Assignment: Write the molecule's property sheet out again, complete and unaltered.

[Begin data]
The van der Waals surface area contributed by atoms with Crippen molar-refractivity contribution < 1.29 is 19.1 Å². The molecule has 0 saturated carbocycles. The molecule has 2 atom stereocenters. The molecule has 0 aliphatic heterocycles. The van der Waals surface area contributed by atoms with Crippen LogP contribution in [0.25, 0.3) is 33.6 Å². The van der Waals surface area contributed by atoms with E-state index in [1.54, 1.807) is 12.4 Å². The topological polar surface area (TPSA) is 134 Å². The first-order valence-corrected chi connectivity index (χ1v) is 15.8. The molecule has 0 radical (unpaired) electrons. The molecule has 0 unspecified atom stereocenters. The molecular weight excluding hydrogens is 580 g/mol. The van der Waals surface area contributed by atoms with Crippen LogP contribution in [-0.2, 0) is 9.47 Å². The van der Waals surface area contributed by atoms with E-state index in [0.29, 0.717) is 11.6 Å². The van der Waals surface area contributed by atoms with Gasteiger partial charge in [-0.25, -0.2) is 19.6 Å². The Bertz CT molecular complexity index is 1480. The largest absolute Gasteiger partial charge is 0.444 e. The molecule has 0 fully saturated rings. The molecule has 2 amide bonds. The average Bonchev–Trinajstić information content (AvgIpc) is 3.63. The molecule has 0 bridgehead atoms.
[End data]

The van der Waals surface area contributed by atoms with Crippen molar-refractivity contribution < 1.29 is 19.1 Å². The molecule has 0 saturated carbocycles. The molecule has 2 atom stereocenters. The molecule has 0 aliphatic heterocycles. The van der Waals surface area contributed by atoms with Crippen LogP contribution in [0.25, 0.3) is 33.6 Å². The van der Waals surface area contributed by atoms with E-state index in [1.54, 1.807) is 12.4 Å². The topological polar surface area (TPSA) is 134 Å². The first-order valence-corrected chi connectivity index (χ1v) is 15.8. The molecule has 0 radical (unpaired) electrons. The molecule has 0 unspecified atom stereocenters. The molecular weight excluding hydrogens is 580 g/mol. The van der Waals surface area contributed by atoms with Crippen LogP contribution in [-0.2, 0) is 9.47 Å². The van der Waals surface area contributed by atoms with E-state index in [0.29, 0.717) is 11.6 Å². The van der Waals surface area contributed by atoms with Gasteiger partial charge in [-0.25, -0.2) is 19.6 Å². The Bertz CT molecular complexity index is 1480. The largest absolute Gasteiger partial charge is 0.444 e. The molecule has 0 fully saturated rings. The molecule has 2 amide bonds. The average Bonchev–Trinajstić information content (AvgIpc) is 3.63. The molecule has 0 bridgehead atoms.